Why Do I Try?

Why do I try to be a good person, even if I frequently fail?

It's a question I frequently ask myself - but why should I be asking myself at all? Shouldn't I be secure in the knowledge that I am trying? Is my questioning a sign that I'm a bad person? I don't know - but what I do know is that I question myself to find reasons for things, to help me understand myself a bit better and to clear up the murky waters of my mind. And I suppose I'm questioning myself, too, to prove something to myself - to prove that my motives are pure. Maybe I will succeed in that, maybe I won't. I don't know; this is mainly a thought exercise.

I know what aren't my motives, though...

1. I don't try to be a good person because I get off on the warm, fuzzy feelings. Well, to be honest, I do get off on the warm, fuzzy feelings I get when helping someone else out - but that's not my motive to be a good person. It's a nice...a nice side-effect, if you will, but it's just something in addition to having done something halfway decent. Even without those fuzzy feelings I'd still hopefully be trying to do some good in the world. Even when I'm not getting warm, fuzzy feelings, even when I'm as upset and overwhelmed as hell I don't leave my friends, family and loved ones to suffer because that would be the wrong thing to do. It's a trivial example, yes, and I'd like to do more - but nonetheless it counts.

2. I don't try to be a good person because it's somehow fashionable. Yer wot?! I'm quite possibly the least fashionable person on the planet. Why would I be doing good to fit in or to keep up with the proverbial Joneses (who sound like twats anyway)? Anyway, from my experience the same people who think doing good is a trend are either grumpy and middle-aged with several axes to grind or the kind of people who think that wearing colourful wristbands and spouting inane, pseudo-inspirational bullshit at whatever poor passer-by comes along counts as activism.

3. I don't try to be a good person because there's something in it for me. Quite honestly, apart from my feminism, my secularism, my interest in support networks, suicide awareness and prevention and mental health, and my support of equal marriage, if I were only interested in what something would do to me personally I'd be lazing about doing nothing. Life's treated me far too well; I'm white, cis, abled and middle-class. Materially I lack for little, if anything. I'm not interested in myself; I'm interested in other people and I would gladly give up all my privilege if it meant others suffered less.

So why do I try to do good, despite my failures? Why do I try to do good if I don't mind not having warm, fuzzy feelings, if it's not fashionable, and if there's little advantage to me in doing so?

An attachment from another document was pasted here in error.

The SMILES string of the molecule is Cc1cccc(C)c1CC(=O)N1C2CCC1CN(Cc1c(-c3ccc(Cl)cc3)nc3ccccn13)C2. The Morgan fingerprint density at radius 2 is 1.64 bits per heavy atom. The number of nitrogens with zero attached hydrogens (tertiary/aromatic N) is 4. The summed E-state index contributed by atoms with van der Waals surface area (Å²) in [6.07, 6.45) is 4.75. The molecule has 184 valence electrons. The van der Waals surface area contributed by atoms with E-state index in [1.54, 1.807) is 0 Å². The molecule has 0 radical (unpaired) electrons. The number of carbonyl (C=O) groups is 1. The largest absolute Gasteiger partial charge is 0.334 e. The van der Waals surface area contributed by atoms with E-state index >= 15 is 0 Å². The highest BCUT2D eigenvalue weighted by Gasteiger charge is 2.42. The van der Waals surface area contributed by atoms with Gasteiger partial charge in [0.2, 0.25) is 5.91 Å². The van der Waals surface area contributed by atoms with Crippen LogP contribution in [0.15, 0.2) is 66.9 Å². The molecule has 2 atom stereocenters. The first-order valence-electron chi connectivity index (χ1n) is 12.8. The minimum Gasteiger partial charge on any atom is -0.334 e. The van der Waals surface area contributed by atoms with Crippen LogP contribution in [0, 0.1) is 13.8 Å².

There is an idea going round that people only do things if it's of some benefit to them, so you have to reward people with things or pander to their worldviews if you ever want anything done. To a great extent it's true; it's why simply stating the facts doesn't really work on most people, for example. Yet assuming that selfishness is people's only driving motivation doesn't just make the world a poorer place - a lot of support for capitalism and the "free" market (even under unfettered mature capitalism you probably couldn't get one) is based on the notion that people are rational and selfishness can lead to a better life for everyone, and look where that got us - but it's also patently wrong. People will do things for complete strangers without any incentive. Now, people will also refuse to do things without some incentive - don't get me wrong. But at times we'll do things for no other reason than that it's the right thing to do, and that's what drives me and gives me hope.

I don't mind that doing right by others has no benefit to me, because it has benefit to them - and to me, that's what counts. I don't stand up for others because there's something in it for me but because it will make a difference to them and to us all. If living beings suffer, it is wrong of me to stand by and let them continue suffering - even if there is an advantage to me in doing so.

One last note: some people might ask me why I've included Jabbar Gibson, a man with an extensive criminal history, in the links. The reason for this is his rescuing around 70 Katrina victims. People can be altruistic at one time and assault others at another. That's not a good thing, but a bad action does not wipe out a good one and a good action does not wipe out a bad one.